However, HRS § 88-73 (1968) (now, as amended, included in HRS § 88-82 (Supp. 1969)) further provides that the Board of Trustees "may" refer the case to a Medical Review Board whose decision shall be final and binding. The decision of the Medical Review Board is specifically exempted from the due process requirements of the Hawaii Administrative Procedure Act under HRS § 88-73 (1968) (now, as amended, included in HRS § 88-82 (Supp. 1969)). In addition the Board of Trustees has promulgated certain procedural rules which require that the Medical Review Board hear any appeal to the Board of Trustees if the appeal is to be heard at all, thus eliminating any chance of a full trial-type hearing before the Board of Trustees.[1]

The appellee Board of Trustees argues that the statutory scheme forcloses any trial-type hearing under the Hawaii Administrative Procedure Act, and, furthermore, that the technical nature of the subject matter precludes an adversary trial-type *870 hearing. The appellants argue that there must be a trial-type hearing at some point in this statutory scheme. They argue that it is statutorily mandated by the Hawaii Administrative Procedure Act and, concomitantly, that procedural due process requires a trial-type hearing.

The Hawaii Administrative Procedure Act is applicable only if there is a "contested case" as defined by HRS § 91-1(5) (1968) which states that:

"Contested case" means a proceeding in which the legal rights, duties, or privileges of specific parties are required by law to be determined after an opportunity for agency hearing.

We think the appeal to the Board of Trustees authorized by HRS § 88-73 (1968) (now, as amended, included in HRS 88-82 (Supp. 1969)) envisions a proceeding in which there is a determination of the legal rights of the appellants. That section states in pertinent part that:

Any other provision herein to the contrary notwithstanding, an employee who is not satisfied with the decision of the medical board may appeal the decision to the board of trustees * * *. The board of trustees, after hearing the appeal, may appoint an independent review board of licensed physicians to review the matter and the decision of the medical review board shall be final and binding. * * * (emphasis added).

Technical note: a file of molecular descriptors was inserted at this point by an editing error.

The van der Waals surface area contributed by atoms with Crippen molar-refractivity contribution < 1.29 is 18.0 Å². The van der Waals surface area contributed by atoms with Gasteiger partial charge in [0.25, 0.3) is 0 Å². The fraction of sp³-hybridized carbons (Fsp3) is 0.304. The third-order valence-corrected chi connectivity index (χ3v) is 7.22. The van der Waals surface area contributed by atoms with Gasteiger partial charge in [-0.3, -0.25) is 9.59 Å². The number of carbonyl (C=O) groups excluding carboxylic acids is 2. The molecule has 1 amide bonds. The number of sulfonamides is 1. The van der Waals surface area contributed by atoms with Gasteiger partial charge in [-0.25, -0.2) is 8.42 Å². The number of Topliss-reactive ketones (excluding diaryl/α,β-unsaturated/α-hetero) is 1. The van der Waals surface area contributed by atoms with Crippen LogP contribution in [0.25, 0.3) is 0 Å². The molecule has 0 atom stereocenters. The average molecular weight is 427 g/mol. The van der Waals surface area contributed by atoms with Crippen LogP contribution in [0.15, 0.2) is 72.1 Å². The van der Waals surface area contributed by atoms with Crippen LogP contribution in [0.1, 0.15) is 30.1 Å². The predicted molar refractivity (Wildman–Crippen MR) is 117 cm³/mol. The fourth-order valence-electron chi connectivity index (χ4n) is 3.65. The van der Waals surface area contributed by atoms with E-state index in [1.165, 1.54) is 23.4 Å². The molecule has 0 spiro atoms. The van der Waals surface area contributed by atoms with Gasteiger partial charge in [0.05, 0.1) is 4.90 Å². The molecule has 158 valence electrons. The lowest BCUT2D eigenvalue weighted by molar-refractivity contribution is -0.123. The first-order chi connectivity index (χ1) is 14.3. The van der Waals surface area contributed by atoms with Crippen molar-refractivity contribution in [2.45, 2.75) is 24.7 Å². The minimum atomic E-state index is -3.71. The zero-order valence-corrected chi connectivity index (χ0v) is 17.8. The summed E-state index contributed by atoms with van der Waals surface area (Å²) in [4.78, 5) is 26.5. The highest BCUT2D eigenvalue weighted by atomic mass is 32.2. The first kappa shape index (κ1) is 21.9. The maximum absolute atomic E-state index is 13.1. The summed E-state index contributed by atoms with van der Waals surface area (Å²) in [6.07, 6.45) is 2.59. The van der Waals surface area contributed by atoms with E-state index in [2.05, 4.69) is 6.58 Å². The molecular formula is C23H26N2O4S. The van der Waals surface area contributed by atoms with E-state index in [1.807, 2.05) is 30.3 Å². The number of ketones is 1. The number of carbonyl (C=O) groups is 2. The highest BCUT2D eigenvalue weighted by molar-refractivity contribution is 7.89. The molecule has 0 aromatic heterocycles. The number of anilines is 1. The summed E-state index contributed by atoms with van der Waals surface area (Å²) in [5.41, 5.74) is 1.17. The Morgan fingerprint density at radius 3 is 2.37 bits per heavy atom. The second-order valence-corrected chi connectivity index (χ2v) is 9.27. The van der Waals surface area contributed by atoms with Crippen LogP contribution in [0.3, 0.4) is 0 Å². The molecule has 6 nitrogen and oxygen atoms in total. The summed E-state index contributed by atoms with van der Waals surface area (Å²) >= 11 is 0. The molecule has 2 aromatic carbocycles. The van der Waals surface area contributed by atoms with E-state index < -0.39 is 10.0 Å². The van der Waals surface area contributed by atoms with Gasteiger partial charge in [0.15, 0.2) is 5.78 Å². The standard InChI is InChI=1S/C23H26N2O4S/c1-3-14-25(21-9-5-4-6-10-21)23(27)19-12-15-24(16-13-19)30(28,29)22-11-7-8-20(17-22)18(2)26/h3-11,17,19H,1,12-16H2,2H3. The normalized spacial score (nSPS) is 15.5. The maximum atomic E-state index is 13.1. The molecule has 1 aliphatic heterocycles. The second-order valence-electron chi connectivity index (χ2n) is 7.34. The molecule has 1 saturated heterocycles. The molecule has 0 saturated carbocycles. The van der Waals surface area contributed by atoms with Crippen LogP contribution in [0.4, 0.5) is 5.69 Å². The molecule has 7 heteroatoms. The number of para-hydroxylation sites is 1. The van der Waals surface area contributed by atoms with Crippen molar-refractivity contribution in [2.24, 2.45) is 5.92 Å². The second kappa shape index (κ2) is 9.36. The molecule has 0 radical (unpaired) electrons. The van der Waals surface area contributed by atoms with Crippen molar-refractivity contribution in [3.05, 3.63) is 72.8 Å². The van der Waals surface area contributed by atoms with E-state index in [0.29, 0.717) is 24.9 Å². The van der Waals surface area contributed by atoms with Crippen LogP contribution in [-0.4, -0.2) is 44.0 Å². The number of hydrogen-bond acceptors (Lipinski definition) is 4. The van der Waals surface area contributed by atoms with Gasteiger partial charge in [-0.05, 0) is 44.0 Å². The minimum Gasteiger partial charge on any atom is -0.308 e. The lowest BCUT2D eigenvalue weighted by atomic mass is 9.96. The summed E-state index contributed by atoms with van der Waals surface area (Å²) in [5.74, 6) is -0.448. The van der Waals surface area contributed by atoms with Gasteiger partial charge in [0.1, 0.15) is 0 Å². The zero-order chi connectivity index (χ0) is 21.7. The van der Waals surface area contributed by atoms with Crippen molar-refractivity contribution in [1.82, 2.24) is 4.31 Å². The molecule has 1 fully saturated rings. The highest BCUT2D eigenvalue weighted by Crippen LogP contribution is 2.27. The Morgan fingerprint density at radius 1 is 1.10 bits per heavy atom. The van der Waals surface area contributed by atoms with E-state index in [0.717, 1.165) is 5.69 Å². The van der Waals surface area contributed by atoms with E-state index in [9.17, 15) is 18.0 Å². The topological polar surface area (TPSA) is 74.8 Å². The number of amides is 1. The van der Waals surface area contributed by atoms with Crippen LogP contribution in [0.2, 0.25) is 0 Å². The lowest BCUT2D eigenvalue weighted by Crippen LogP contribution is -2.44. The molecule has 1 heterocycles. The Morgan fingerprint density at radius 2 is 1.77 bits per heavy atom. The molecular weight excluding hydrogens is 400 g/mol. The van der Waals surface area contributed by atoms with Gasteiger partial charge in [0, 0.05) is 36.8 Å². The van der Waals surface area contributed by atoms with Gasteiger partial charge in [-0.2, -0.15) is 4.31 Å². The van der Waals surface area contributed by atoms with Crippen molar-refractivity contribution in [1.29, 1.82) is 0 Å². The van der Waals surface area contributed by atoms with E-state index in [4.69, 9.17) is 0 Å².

The appeal to the Board of Trustees is further held immediately prior to judicial review and is therefore an "agency hearing" under HRS § 91-1(6). We view the opportunity which the Board of Trustees has to refer the case to a Medical Review Board as purely discretionary and not mandated by HRS § 88-73 (1968) (now, as amended, included in HRS § 88-82 (Supp. 1969)). That section says the Board of Trustees "may" appoint a Medical Review Board to review the matter. Therefore, an applicant may regard a denial of his retirement benefits by the Board of Trustees as a "contested case" at the point where the Board of Trustees either denies his appeal or it is adjudicated on the merits against the applicant.

In construing the statutory scheme for handling applications for service-connected disability retirement benefits, the due process provisions of the Hawaii Administrative Procedure Act embodied in HRS § 91-9 (1968) are applicable in the hearing before the Board of Trustees.[2] These provisions include, among *871 other things, proper notice to the applicant and the opportunity for the applicant to be heard and to present evidence and argument. The right to cross-examination and other evidentiary rules which are necessary to a trial-type adversary proceeding are included in HRS § 91-10 (1968).